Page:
An article in Healthline
centered around the question of "why don’t people with high deductibles make changes?" As the article explored the question, they cited a study published in The American Journal of Managed Care®
). The study, “Impact of Consumer-Directed Health Plans on Low-Value Healthcare
,” found that high-deductible health plans encouraged patients to cut healthcare spending indiscriminately instead of cutting low-value services specifically. The AJMC®
published study was also highlighted in articles published in Health Exec’s, Becker’s Hospital Review’s,
and Twin Cities Business’s
articles on how unnecessary medical spending does not decrease with high-deductible plans. The authors of the study concluded that consumer-directed health plans in their current form may represent too blunt an instrument to specifically curtail low-value healthcare spending.
The National Pharmaceutical Council’s CER Daily Newsfeed on Wednesday mentioned an article published on AJMC.com. “Survey: Disconnect in Perceptions of Healthcare Experience Among Stakeholders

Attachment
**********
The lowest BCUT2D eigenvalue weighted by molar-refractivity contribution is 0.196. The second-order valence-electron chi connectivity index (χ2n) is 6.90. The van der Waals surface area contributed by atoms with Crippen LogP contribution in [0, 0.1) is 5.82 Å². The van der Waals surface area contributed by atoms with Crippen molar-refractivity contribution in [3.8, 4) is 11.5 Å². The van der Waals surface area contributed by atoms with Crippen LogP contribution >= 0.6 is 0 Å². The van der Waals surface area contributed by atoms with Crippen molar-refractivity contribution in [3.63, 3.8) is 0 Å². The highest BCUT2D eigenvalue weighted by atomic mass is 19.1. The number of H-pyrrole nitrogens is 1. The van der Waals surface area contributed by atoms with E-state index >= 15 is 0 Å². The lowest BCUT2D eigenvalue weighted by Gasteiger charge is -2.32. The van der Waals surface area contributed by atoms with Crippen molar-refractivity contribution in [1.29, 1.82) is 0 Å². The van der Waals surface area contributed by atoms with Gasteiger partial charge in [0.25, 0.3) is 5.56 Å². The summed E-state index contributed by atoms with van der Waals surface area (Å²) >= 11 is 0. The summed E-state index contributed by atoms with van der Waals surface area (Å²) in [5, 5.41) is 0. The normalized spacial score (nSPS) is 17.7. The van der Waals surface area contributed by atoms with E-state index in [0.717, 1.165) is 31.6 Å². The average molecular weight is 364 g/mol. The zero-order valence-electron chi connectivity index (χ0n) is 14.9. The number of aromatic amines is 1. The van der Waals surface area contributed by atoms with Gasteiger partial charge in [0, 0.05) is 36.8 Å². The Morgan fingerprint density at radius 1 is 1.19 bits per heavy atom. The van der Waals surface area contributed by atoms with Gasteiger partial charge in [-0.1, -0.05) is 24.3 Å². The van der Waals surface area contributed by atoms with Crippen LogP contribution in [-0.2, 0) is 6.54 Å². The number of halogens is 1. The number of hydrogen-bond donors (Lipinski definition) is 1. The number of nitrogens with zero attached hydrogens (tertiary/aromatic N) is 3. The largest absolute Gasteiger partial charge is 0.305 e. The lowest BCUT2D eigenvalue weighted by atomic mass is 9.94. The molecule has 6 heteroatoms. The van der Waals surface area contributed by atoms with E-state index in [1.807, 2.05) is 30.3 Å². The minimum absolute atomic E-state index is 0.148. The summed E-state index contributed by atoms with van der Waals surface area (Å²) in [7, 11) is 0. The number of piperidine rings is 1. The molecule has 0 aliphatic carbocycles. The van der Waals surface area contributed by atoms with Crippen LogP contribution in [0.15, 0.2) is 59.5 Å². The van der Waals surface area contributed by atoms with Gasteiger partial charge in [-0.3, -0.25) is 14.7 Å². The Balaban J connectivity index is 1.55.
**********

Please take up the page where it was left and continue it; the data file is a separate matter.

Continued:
,” found that there is a significant disconnect between patients, physicians, and employers in their perceived values and priorities in healthcare.
Health Data Management
highlighted an AJMC®
published study in its article on a health IT tool that aids care for patients with chronic disease: population health coordinators. The study, “Chronic Disease Outcomes From Primary Care Population Health Program Implementation
,” found that the use of central population health coordinators led to greater improvement in short-term chronic disease outcome measures compared with patients in practices not assigned a central program health coordinator. The study was also mentioned by Medical Xpress
in its article on centralized population health coordinators improving care for patients with chronic disease. The study authors concluded that a population health management program using a health IT tool improved process and outcome measures for patients with diabetes, cardiovascular disease, and hypertension.